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@Rich: You just made the case for the "One Minute Manager." Follow the steps, document, and you have an ongoing, day by day performance review that actually means something.

Tim Keely

Hi Bob,

There are several types of forums for both proposing and voting on ideas. Stanford used when collecting information for their web site.

Juan Carlos Pinedo

Professor Sutton, I have always enjoyed to read your notes, or listen what you have to say, and reading this note, it made me thinking about a class I just took and dropped already at Harvard. I’m an immigrant from Venezuela, and lived in the USA for 18 years. It was a dream for me to go to Harvard, and in this case, to take more English classes. In the first 2 classes I felt I spent more time “learning” the philosophy, guidelines and rules of Harvard than any valuable English lesson. I felt constrained in the environment, at least, for now. And, although I’m planning to go back, I will learn first all the rules there, and also, what they mean about “Business of Education”. I believe in rules, guidelines, but I’m an adult taking responsibilities of my actions. Finally, I want to give some credits to Thomas’s comment.


Instead of asking about a contest, how about asking "What stupid rules does your company have?" I'd love to hear some of the stupid rule examples. Here, I'll go first:

I once worked for a bank IT organization. They would not allow you to work from home, even if you were sick, or you had to care for a sick child. So instead of getting some productivity for the day's pay, they chose to get none. Then to make it even better, they penalized you during your review for having sick days!

I'd love to hear some other examples!

Colin Ferguson

This topic is huge and needs to be addressed. The craziness with which we have subjected ourselves as humans with all of our rules, regulations, bylaws, codes, standards and legislation, in many ways to supposedly manage risk, are choking us to death instead. Time to reread the parable about the Tower of Babel. Is our quest for a zero risk environment a pie-in the sky ideal that is actually making things worse. It is a very unelegant solution to life's problems. Keep the discussion going.


Elad Sherf

Great idea. But why stop at that... why not take it into the next level. Rules are part of the problem of our modern world organizations. And most of them have to much... the need to flexible and creative is not only relevant for thinking about strategic options and market competition. We need to take the same process inside the organizations and aspire to change the world of management. The rules are one good step in that direction. See more on this post and on related subjects here:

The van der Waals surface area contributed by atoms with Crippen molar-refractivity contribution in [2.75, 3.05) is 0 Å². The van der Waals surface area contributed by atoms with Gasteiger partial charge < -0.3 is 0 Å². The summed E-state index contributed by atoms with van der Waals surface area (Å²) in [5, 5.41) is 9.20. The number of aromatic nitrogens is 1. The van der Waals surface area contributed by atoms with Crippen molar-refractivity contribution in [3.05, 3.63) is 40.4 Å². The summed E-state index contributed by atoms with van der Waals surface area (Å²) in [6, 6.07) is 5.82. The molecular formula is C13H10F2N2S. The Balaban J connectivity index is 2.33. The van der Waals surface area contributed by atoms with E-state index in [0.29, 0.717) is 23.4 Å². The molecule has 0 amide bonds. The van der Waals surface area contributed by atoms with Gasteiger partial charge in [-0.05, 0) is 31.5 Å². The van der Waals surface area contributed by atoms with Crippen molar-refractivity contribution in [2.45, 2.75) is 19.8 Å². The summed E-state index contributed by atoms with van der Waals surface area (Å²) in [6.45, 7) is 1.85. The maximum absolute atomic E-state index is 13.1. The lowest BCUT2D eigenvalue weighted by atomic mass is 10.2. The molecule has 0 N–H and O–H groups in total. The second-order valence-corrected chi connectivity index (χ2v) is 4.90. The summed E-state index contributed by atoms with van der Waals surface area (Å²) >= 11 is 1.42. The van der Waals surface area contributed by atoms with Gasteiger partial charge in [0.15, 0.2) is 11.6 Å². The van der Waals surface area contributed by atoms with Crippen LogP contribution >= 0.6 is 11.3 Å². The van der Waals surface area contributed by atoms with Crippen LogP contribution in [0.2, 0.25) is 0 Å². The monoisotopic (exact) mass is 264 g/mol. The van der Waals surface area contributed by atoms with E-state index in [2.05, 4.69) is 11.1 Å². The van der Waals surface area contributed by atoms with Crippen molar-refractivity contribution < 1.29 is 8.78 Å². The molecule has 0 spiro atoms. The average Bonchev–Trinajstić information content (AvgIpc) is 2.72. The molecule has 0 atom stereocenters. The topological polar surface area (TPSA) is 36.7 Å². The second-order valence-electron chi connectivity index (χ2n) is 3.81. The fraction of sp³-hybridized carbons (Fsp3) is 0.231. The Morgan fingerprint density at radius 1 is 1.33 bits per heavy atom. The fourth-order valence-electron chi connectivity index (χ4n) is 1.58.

Thank you for sharing this.

Carol Murchie

This makes me think of the episode of the British comedy series "As Time Goes By" where there's a village custom of an elderly woman, Mrs. Twillit, who sits and watches the flower arrangements on someone's wedding day, along with doing a little chant about how "not one petal has dropped". When a confounded Londoner asks why this is done, one of the locals casually replies, "Nobody knows."

Little rituals and nonsense rules are those that outlive the institutional memory. You're on your way to a good candidate if no one can think of why the rule exists in the first place.

Interesting exercise, any time a fresh perspective is invoked. But even absent such an activity, it pays to remember that most organizational rules are designed to defeat the timid. Be bold, not reckless.


Rules and policies live on long after their usefulness.

I love the fable of the woman who always cuts the ends off the ham when roasting it.


I always enjoy your posts, Bob, but something is starting to dawn on me. I appreciate your acknowledgement of my (and others') concern about branding "passholes". Still, you went right ahead and suggested it as fresh urban slang.

Next, you asked us to reflect on "how much we hate performance reviews", and now whether we might be subject to "stupid rules". While it's true that organizations contain "stupid" things we "hate", including of course "assholes", I wonder if it is really a good idea to introduce this language (I feel like such a prude!) into the popular management idiom. Is this really a way to "build a civilized workplace"?

It will always be part of our organizational slang, but does it work as policy talk and organizational theory?

It's sort of the inverted image of "positive organization scholarship", isn't it? And let me say that I'm not proposing a vocabulary that replaces all the negatively laden language with something more positive (where we all "do what comes naturally" among "friends", for example, and "love" talking to our bosses.)

But whatever happened to "colleagues" who were sometimes "difficult" and rules that were sometimes a bit "arbitrary" but ultimately better than nothing?

The problem is that many many rules, even necessary ones, really ARE stupid. And many coworkers, and sometimes indispensable ones, are assholes. And I'm just not sure that calling them that is the best way to live with them if we want to keep it civil.

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